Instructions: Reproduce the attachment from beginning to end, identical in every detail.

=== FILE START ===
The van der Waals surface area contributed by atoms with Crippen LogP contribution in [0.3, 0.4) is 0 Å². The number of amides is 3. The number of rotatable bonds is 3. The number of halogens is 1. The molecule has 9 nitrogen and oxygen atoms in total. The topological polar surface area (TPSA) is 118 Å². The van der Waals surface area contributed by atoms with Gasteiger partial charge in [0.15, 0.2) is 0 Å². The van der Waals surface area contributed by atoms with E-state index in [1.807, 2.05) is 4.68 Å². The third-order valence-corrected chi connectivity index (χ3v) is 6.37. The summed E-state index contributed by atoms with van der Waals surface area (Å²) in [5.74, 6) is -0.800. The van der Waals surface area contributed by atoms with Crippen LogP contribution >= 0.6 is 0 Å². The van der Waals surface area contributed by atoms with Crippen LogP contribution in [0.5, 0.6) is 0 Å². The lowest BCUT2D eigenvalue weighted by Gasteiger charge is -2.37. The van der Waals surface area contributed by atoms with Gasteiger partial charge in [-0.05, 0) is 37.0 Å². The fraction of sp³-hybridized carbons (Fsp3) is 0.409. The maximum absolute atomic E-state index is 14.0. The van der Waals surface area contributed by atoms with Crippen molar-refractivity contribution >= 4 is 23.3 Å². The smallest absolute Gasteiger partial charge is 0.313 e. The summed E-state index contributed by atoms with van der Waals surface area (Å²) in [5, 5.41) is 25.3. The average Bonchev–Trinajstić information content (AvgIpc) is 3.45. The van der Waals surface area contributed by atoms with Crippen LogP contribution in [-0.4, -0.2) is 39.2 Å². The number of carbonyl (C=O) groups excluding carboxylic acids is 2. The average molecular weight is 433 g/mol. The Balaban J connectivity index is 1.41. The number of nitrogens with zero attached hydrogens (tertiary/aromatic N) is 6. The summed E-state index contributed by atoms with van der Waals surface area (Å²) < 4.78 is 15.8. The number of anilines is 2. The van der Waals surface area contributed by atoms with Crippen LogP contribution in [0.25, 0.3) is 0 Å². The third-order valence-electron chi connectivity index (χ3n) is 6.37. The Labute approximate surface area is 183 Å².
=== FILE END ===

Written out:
The van der Waals surface area contributed by atoms with Crippen LogP contribution in [0.3, 0.4) is 0 Å². The number of amides is 3. The number of rotatable bonds is 3. The number of halogens is 1. The molecule has 9 nitrogen and oxygen atoms in total. The topological polar surface area (TPSA) is 118 Å². The van der Waals surface area contributed by atoms with Gasteiger partial charge in [0.15, 0.2) is 0 Å². The van der Waals surface area contributed by atoms with E-state index in [1.807, 2.05) is 4.68 Å². The third-order valence-corrected chi connectivity index (χ3v) is 6.37. The summed E-state index contributed by atoms with van der Waals surface area (Å²) in [5.74, 6) is -0.800. The van der Waals surface area contributed by atoms with Crippen LogP contribution >= 0.6 is 0 Å². The van der Waals surface area contributed by atoms with Crippen LogP contribution in [0.5, 0.6) is 0 Å². The lowest BCUT2D eigenvalue weighted by Gasteiger charge is -2.37. The van der Waals surface area contributed by atoms with Gasteiger partial charge in [-0.05, 0) is 37.0 Å². The fraction of sp³-hybridized carbons (Fsp3) is 0.409. The maximum absolute atomic E-state index is 14.0. The van der Waals surface area contributed by atoms with Crippen molar-refractivity contribution >= 4 is 23.3 Å². The smallest absolute Gasteiger partial charge is 0.313 e. The summed E-state index contributed by atoms with van der Waals surface area (Å²) in [5, 5.41) is 25.3. The average Bonchev–Trinajstić information content (AvgIpc) is 3.45. The van der Waals surface area contributed by atoms with Crippen LogP contribution in [-0.4, -0.2) is 39.2 Å². The number of carbonyl (C=O) groups excluding carboxylic acids is 2. The average molecular weight is 433 g/mol. The Balaban J connectivity index is 1.41. The number of nitrogens with zero attached hydrogens (tertiary/aromatic N) is 6. The summed E-state index contributed by atoms with van der Waals surface area (Å²) < 4.78 is 15.8. The number of anilines is 2. The van der Waals surface area contributed by atoms with Crippen LogP contribution in [0.25, 0.3) is 0 Å². The third-order valence-electron chi connectivity index (χ3n) is 6.37. The Labute approximate surface area is 183 Å².